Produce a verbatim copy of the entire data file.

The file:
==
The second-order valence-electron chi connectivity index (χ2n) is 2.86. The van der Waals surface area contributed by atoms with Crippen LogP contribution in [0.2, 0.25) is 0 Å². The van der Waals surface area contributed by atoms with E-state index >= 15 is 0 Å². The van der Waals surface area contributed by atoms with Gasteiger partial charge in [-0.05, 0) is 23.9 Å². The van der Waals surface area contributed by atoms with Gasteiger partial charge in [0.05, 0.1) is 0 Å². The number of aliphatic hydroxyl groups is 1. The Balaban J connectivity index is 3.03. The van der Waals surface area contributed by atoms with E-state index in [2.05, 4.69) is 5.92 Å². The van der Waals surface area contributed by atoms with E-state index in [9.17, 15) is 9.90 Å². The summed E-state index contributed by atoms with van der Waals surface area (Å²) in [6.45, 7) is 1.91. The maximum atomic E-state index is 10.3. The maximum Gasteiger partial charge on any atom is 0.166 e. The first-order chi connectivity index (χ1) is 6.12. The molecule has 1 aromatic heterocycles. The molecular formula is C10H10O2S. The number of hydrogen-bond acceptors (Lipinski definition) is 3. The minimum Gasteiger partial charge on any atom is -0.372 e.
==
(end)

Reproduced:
The second-order valence-electron chi connectivity index (χ2n) is 2.86. The van der Waals surface area contributed by atoms with Crippen LogP contribution in [0.2, 0.25) is 0 Å². The van der Waals surface area contributed by atoms with E-state index >= 15 is 0 Å². The van der Waals surface area contributed by atoms with Gasteiger partial charge in [-0.05, 0) is 23.9 Å². The van der Waals surface area contributed by atoms with Gasteiger partial charge in [0.05, 0.1) is 0 Å². The number of aliphatic hydroxyl groups is 1. The Balaban J connectivity index is 3.03. The van der Waals surface area contributed by atoms with E-state index in [2.05, 4.69) is 5.92 Å². The van der Waals surface area contributed by atoms with E-state index in [9.17, 15) is 9.90 Å². The summed E-state index contributed by atoms with van der Waals surface area (Å²) in [6.45, 7) is 1.91. The maximum atomic E-state index is 10.3. The maximum Gasteiger partial charge on any atom is 0.166 e. The first-order chi connectivity index (χ1) is 6.12. The molecule has 1 aromatic heterocycles. The molecular formula is C10H10O2S. The number of hydrogen-bond acceptors (Lipinski definition) is 3. The minimum Gasteiger partial charge on any atom is -0.372 e.